A special collection and archive mission statement informs the purpose of the collection. A mission statement may be concise and should allow flexibility for revision if collection parameters change in the future. The amount of material a law librarian can collect is vast, making a collection policy a necessity. A policy should detail which subject areas are collected, the formats acquired, and an outline of what is not collected. These parameters help address issues such as holdings space, and they provide a law librarian the ability to say no to a donor.

Acquisitions are closely tied to collection development. Acquisitions can range from purchasing new items to obtaining archival material from a donor. When procuring new material, it is good to be informed by a collection policy and to be aware of the time and effort it may take to process acquired material. If staffing is limited, it may be best to limit the amount of material considered for acquisition.

Donations, Gifts, & Bequests

Donations are one of the best ways to grow a special collection, and a portion of the collection’s holdings was likely built from such contributions. A law librarian should expect that their primary donors will be law school faculty, alumni and their families, and members of the local law community. Most donors believe that what they are donating is worth preserving and sharing with others. Dealing with donors can be difficult, depending on the status of the donor and their emotional attachment to the potentially donated material. A donor’s status and any emotional attachment to the material, though respected, should not be the basis for adding donations to a collection.

A donation or gift, often in the form of a physical resource, is the transfer of material from one party to another without monetary exchange. A bequest is a similar transfer, but the exchange is done formally through a will. However, gifts are not always received formally. When faculty members clean out their offices, they often leave books to the library. The librarian should review the books for addition to special collections, but obtaining formal documentation for such material is not always necessary. When such transactions occur with someone outside of the law library, a deed of gift should accompany the gift.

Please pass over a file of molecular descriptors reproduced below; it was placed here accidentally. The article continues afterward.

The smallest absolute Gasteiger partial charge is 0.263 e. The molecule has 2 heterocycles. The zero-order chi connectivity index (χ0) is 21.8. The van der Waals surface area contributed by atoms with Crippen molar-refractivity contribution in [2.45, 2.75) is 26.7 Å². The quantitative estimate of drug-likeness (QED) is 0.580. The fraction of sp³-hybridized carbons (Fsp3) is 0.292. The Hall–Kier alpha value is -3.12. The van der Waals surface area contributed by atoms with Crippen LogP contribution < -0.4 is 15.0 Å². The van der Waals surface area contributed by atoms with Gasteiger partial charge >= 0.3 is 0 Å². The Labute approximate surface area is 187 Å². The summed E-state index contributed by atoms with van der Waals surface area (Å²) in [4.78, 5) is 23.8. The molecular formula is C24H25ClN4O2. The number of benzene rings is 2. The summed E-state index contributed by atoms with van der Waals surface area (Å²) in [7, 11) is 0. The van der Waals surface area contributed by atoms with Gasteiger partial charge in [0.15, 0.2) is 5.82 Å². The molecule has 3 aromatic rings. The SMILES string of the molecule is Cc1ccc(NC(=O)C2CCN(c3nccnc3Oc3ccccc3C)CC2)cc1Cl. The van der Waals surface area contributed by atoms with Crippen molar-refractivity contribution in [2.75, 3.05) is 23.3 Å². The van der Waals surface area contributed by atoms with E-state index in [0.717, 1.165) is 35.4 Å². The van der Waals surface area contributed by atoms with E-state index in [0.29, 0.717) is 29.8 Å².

The deed of gift is the documentation that legally transfers material from an outside party to the library, and it should define any access or use restrictions related to the gift. Gifted items may contain sensitive material that the donor may not want shared with the public for a period of time. If a donor has unrealistic expectations regarding access and use of the material, a donation should not be accepted. Establishing mutually beneficial parameters for collection in the deed of gift can help satisfy both parties, especially in the area of access and use.


A patron brought in some books to donate from her grandfather’s collection. In reviewing the books, Emilio could see that they were former, deaccessioned library volumes. They did not contain any form of inscriptions, the books were in poor condition, and the subject matter, though law-related, was very general. The library’s collection policy, which Emilio said the patron could view online, described the subject areas collected by special collections and the need for material to be in good physical condition.

Emilio explained to the patron that the material they brought in did not fit the library’s collection criteria. Emilio cited the subject areas that were collected, space considerations for the library, and a need for unique material. Emilio thanked the patron for taking the time to bring in their materials and to please keep the library in mind for any future donations as subject areas collected may change in the future.

How long material remains in the collection should also be addressed in the deed of gift and the collection policy. For example, a valued item of the past may not fit collection parameters in the future. A library must have the ability to deaccession material as it sees fit, and such action can be stipulated in the deed of gift. Notably, most libraries do not offer to place a monetary value on incoming material, though this too may be specified in both the deed of gift and the collection policy. When the library accepts a gift into a collection, it is customary to send a thank you letter to the donor. The benefit of this practice is twofold: the letter can serve as a receipt, and it further establishes the relationship between the donor and the archive.